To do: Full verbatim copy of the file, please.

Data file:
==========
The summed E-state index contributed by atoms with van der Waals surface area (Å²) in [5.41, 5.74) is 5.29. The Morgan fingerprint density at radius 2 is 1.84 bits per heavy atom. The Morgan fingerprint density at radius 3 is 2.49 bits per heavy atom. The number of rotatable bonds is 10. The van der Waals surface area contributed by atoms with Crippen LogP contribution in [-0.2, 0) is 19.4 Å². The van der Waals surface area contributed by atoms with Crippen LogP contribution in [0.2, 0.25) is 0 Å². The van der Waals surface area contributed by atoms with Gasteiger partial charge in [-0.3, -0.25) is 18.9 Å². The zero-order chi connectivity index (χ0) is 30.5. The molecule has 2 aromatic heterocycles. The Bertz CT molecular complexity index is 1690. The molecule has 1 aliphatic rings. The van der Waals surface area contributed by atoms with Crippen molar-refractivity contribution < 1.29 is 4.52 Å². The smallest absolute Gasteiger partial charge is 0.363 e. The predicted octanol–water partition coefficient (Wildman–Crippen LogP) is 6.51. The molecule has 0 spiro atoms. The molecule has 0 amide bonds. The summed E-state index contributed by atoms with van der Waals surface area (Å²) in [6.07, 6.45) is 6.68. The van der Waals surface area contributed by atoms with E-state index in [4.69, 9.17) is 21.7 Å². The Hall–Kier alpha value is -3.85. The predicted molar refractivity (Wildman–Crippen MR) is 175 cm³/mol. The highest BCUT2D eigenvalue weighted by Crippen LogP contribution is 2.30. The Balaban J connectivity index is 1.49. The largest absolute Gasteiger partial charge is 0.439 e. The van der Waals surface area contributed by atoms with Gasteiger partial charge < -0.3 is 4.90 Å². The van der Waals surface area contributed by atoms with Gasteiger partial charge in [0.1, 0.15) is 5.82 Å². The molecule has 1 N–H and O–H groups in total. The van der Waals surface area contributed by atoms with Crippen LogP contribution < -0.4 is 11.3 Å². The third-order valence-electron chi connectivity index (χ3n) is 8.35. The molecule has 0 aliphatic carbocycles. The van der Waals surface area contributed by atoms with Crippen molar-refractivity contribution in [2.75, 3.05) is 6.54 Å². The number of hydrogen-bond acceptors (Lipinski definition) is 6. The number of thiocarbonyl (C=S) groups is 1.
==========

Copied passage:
The summed E-state index contributed by atoms with van der Waals surface area (Å²) in [5.41, 5.74) is 5.29. The Morgan fingerprint density at radius 2 is 1.84 bits per heavy atom. The Morgan fingerprint density at radius 3 is 2.49 bits per heavy atom. The number of rotatable bonds is 10. The van der Waals surface area contributed by atoms with Crippen LogP contribution in [-0.2, 0) is 19.4 Å². The van der Waals surface area contributed by atoms with Crippen LogP contribution in [0.2, 0.25) is 0 Å². The van der Waals surface area contributed by atoms with Gasteiger partial charge in [-0.3, -0.25) is 18.9 Å². The zero-order chi connectivity index (χ0) is 30.5. The molecule has 2 aromatic heterocycles. The Bertz CT molecular complexity index is 1690. The molecule has 1 aliphatic rings. The van der Waals surface area contributed by atoms with Crippen molar-refractivity contribution < 1.29 is 4.52 Å². The smallest absolute Gasteiger partial charge is 0.363 e. The predicted octanol–water partition coefficient (Wildman–Crippen LogP) is 6.51. The molecule has 0 spiro atoms. The molecule has 0 amide bonds. The summed E-state index contributed by atoms with van der Waals surface area (Å²) in [6.07, 6.45) is 6.68. The van der Waals surface area contributed by atoms with E-state index in [4.69, 9.17) is 21.7 Å². The Hall–Kier alpha value is -3.85. The predicted molar refractivity (Wildman–Crippen MR) is 175 cm³/mol. The highest BCUT2D eigenvalue weighted by Crippen LogP contribution is 2.30. The Balaban J connectivity index is 1.49. The largest absolute Gasteiger partial charge is 0.439 e. The van der Waals surface area contributed by atoms with Gasteiger partial charge < -0.3 is 4.90 Å². The van der Waals surface area contributed by atoms with Gasteiger partial charge in [0.1, 0.15) is 5.82 Å². The molecule has 1 N–H and O–H groups in total. The van der Waals surface area contributed by atoms with Crippen LogP contribution < -0.4 is 11.3 Å². The third-order valence-electron chi connectivity index (χ3n) is 8.35. The molecule has 0 aliphatic carbocycles. The van der Waals surface area contributed by atoms with Crippen molar-refractivity contribution in [2.75, 3.05) is 6.54 Å². The number of hydrogen-bond acceptors (Lipinski definition) is 6. The number of thiocarbonyl (C=S) groups is 1.